Hong Kong, China – While Donald Trump was tweeting, his supporters crying and New York City rejoicing as Joe Biden was declared the winner of the US presidential election, on the other side of the world, people in Hong Kong were arguing whether Trump’s loss was a defeat for the city’s protest movement, or a triumph for the democratic process.
Trump, who railed against protests in the US itself – had sometimes appeared as the poster boy of Hong Kong’s pro-democracy demonstrations last year, and marchers often waved American flags as they strode the streets.
Many hoped that campaigning for US support would result in Trump responding politically to an increasingly harsh crackdown, but now that he has lost the White House – even though his words might often have amounted to little more than rhetoric – some worry President-elect Biden will be less willing to confront Beijing.
Yun Jiang, director of the Canberra-based China Policy Centre and editor of the China Story blog at the Australian National University says such concerns are misplaced.
Under Biden’s leadership, the rhetoric that many have grown accustomed to under Trump’s administration might soften, “and that could displease a few people”, but she said that does not mean Biden will be more accommodating of China.
“There are a lot of supporters of Trump in Hong Kong, as well as in Chinese dissident communities overseas, [who] see Trump as having a very tough rhetoric, even when Trump doesn’t do anything,” she told Al Jazeera.
“Under Biden, the rhetoric might change and it may not appear as confrontational – even though it is still likely to be a tough approach.”
The US election comes at a key time in the relationship between the world’s two biggest powers with Beijing tightening its grip on Hong Kong – a territory that was supposed to be guaranteed certain political and civic freedoms until 2047 – and the two countries at loggerheads about issues from trade to human rights, coronavirus and Taiwan.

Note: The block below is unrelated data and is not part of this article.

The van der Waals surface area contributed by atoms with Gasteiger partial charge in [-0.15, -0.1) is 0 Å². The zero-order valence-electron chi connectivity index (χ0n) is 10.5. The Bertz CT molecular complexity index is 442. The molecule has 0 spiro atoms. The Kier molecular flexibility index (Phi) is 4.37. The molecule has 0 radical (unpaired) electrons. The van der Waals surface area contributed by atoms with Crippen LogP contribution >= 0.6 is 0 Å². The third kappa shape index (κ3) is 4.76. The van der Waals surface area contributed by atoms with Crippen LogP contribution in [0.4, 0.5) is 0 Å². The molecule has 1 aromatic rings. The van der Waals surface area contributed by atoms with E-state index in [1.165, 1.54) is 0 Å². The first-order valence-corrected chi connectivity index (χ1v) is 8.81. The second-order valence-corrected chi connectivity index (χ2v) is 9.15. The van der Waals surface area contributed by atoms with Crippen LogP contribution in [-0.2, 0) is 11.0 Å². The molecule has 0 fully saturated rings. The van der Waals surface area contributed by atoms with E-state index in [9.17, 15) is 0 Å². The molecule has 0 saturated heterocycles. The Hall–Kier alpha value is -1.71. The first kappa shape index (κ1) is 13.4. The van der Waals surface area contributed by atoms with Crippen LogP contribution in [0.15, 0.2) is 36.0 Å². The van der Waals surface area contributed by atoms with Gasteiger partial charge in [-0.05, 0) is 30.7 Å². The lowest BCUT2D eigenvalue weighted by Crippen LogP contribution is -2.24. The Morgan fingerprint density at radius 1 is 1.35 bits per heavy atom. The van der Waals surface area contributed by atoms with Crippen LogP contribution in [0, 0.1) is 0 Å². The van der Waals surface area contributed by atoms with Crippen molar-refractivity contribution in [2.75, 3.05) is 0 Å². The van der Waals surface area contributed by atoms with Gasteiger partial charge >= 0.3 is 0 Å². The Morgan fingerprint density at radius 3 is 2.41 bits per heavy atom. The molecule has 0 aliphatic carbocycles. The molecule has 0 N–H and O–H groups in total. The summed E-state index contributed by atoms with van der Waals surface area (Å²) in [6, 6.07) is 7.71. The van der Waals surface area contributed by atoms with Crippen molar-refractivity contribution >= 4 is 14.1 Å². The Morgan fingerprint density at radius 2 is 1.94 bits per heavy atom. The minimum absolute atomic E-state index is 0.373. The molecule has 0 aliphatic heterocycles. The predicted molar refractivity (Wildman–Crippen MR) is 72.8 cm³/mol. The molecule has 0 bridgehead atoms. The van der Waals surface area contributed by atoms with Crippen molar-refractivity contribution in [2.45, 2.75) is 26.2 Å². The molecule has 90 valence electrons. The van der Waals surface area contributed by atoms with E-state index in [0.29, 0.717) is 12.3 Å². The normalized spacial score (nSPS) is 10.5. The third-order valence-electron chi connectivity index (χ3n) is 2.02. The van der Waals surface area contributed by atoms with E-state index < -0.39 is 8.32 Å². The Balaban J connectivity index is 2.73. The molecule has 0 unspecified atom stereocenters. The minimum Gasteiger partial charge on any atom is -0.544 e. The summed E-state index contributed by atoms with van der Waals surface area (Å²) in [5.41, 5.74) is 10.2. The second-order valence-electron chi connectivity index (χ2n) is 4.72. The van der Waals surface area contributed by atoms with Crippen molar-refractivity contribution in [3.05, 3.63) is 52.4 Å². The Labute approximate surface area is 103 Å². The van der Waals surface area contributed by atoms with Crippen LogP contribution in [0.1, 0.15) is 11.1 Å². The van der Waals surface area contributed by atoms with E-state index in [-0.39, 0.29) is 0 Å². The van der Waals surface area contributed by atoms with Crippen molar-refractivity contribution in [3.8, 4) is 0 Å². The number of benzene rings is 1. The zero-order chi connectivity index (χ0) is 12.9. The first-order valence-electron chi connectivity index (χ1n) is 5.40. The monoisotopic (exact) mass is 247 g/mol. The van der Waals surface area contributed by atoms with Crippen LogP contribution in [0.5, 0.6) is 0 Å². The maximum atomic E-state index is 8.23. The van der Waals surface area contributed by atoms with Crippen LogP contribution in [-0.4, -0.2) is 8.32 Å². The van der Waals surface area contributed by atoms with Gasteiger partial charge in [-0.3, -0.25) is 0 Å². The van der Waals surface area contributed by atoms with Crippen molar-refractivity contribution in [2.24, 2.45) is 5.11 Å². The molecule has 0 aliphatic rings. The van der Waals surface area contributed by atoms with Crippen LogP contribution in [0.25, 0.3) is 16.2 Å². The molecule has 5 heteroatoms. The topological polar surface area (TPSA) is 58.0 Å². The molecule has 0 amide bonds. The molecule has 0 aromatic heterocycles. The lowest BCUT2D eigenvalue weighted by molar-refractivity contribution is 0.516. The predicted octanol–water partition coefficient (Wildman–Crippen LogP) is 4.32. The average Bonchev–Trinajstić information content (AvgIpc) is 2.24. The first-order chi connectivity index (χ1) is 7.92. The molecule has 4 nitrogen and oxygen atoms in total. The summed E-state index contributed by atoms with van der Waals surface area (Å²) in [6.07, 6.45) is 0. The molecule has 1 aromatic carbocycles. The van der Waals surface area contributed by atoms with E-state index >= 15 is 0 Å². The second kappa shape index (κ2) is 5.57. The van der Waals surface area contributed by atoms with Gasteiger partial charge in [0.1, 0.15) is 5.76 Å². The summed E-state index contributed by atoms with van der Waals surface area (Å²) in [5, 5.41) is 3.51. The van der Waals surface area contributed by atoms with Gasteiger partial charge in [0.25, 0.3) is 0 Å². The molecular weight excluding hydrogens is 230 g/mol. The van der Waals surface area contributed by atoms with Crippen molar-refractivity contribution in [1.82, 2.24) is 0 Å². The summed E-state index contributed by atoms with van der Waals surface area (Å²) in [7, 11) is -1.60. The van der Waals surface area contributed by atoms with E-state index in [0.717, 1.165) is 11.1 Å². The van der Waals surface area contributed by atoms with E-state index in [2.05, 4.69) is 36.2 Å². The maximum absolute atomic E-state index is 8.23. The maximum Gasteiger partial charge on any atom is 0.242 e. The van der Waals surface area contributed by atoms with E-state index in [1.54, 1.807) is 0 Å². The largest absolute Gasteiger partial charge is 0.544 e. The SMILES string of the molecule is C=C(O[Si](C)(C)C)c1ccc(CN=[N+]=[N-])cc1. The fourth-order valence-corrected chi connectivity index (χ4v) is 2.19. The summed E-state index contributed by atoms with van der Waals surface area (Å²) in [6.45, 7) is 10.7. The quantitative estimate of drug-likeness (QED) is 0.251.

While Trump has imposed sanctions on key officials in Hong Kong and the mainland, and did sign the Hong Kong Human Rights and Democracy Act in November 2019, three months before that he referred to the protests as “riots” – an echo the description of the protests used by Beijing and the Hong Kong administration – and signalled the US would not get involved when he added, “Hong Kong is a part of China, they’ll have to deal with that themselves.”
While Trump’s aggressive stance over Taiwan has won him support as he has deepened ties and upped weapon sales to the self-ruled island, his record elsewhere has been more patchy.
In July, his government imposed sanctions on the state-owned Xinjiang Production and Construction Corp, and individuals believed to be connected to human rights abuses in the far western region of Xinjiang. But earlier he had told American news site Axios he had held off on Xinjiang sanctions in order to achieve a “major” China trade deal.
Back on his home turf, as the COVID-19 pandemic has spiralled in the US, Trump has referred to the coronavirus as the “China virus” and “kung flu”.
Trump tested positive for COVID-19 in October and so have members of his team. Across the United States, at least 10.5 million people have been diagnosed with the virus and 242,621 have died, according to data from John Hopkins University.
While Biden is yet to release a detailed China strategy, he has made the pandemic a priority and is expected to focus on human rights in his approach to China. His comments there have been anything but soft.
He has called Chinese President Xi Jinping a “thug”, while his campaign has referred to China’s treatment of Muslims in Xinjiang as “genocide”.
In contrast to Trump, who “did not seem to be so concerned about human rights issues in China,” for a Biden administration, “human rights will be a bigger focus” Jiang said.
Daniel Baer, a senior fellow at the Carnegie Endowment for International Peace, agrees, said Biden has made it clear that he will make “democracy and human rights central to US foreign policy”.
Similarly, Jeffrey Wilson, research director of the think-tank, Perth USAsia Centre, believed Biden will pursue “the US ‘national interest’, rather than the narrower ‘Trump interest’” in his approach to China — and this would involve matters of human rights.